by Lauren Piester | Tue., Oct. 17, 2017 6:00 PM
Barry's back, baby.
The past three seasons of The Flash have been good. The season four premiere of The Flash was very good. Tonight's episode felt like a whole new show in the best way possible.
The Flash's strongest episodes have always been the ones that leaned a little more on humor, a little less on the angst that tends to come with being a superhero on the CW. That was what was different about this show from the beginning, especially when compared to Arrow. Oliver Queen was racked with guilt and secrets, but Barry Allen was a funny, awkward kid with cool powers.
Then, the more the Flash used those powers, the more mistakes he made, and the more guilt he started carrying around. It made sense, but as we talked about last week, it wasn't the same Flash, and it wasn't really sustainable without getting real dark and real depressing.
Last week's premiere brought back the new Barry and showed us that something had definitely changed during those six months in the speed force, and tonight's premiere showed off what that new Barry is really like, and how he works within the new, more collaborative Team Flash.
Part of that collaboration involves a whole new Flash suit, with self-repairing armor, some kinda circuitry, a hood filled with maps and delivery menus, and a whole bunch of other features that made for one hell of a sequence when Barry came face to face with a guy who could control all electricity, meaning he could make Barry's new suit go completely haywire in one of the funniest scenes the show has possibly ever had.
The kicker was that this new computers-controlling guy wasn't a meta created by the particle accelerator, but he was actually created by (or at least associated with) new baddie, The Thinker.
The rest of the episode was all about the couples. Gypsy was determined to go on a date with Cisco while Cisco was consumed with the man who controlled computers, but it took her a while to admit that she had been excited to finally get to celebrate a Valentine's Day-esque holiday from her earth.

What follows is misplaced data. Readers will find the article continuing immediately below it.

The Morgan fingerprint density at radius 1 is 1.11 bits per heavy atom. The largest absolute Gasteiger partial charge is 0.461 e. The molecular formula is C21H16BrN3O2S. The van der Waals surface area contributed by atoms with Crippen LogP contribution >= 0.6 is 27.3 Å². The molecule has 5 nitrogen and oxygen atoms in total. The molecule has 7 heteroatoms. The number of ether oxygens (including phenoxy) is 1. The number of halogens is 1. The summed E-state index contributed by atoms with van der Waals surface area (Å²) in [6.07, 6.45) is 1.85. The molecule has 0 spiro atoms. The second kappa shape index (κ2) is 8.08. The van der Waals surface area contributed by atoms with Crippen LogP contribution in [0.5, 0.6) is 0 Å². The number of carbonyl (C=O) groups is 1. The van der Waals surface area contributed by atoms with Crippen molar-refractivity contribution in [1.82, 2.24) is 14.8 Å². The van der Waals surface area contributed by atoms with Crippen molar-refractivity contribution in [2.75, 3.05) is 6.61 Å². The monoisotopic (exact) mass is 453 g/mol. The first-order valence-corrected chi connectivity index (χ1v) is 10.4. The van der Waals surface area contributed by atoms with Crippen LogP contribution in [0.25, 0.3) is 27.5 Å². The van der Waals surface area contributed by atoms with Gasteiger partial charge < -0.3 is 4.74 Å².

Iris was also finding that the new Barry was a little harder to communicate with, especially when he was doing things that he thought were helpful—cancelling their training session, planning their entire wedding without her, not listening to her instructions in the field.
They even went to couples counseling, and it eventually came out that Iris was most upset that Barry left in the first place without consulting her.
"Sometimes, it's not about us, or the team. Sometimes the weight of the whole city falls on my shoulders, and it's up to me to carry it. I'm the Flash," he said, in a typical dude sort of way while Iris rolled her eyes.
"See that's what you don't get," Iris told him. "When I put this ring on my finger, it wasn't just about you or me anymore. It was about us. You are not the Flash, Barry. We are."
Iris is both the partner and the boss Barry has always needed, and putting her in charge and taking so some of Barry's burden away from him is one of the best things—if not the best thing—this show has ever done. Pair that with the promising fun of a non-speedster bad guy with an intriguing new plan and we are all in on season four of this show.
Hopefully this momentum keeps up in the episodes to come!
Also: We'll take all the Risky Business tributes anyone on this show would like to give us. That was delightful.
The Flash airs Tuesdays at 8 p.m. on the CW.
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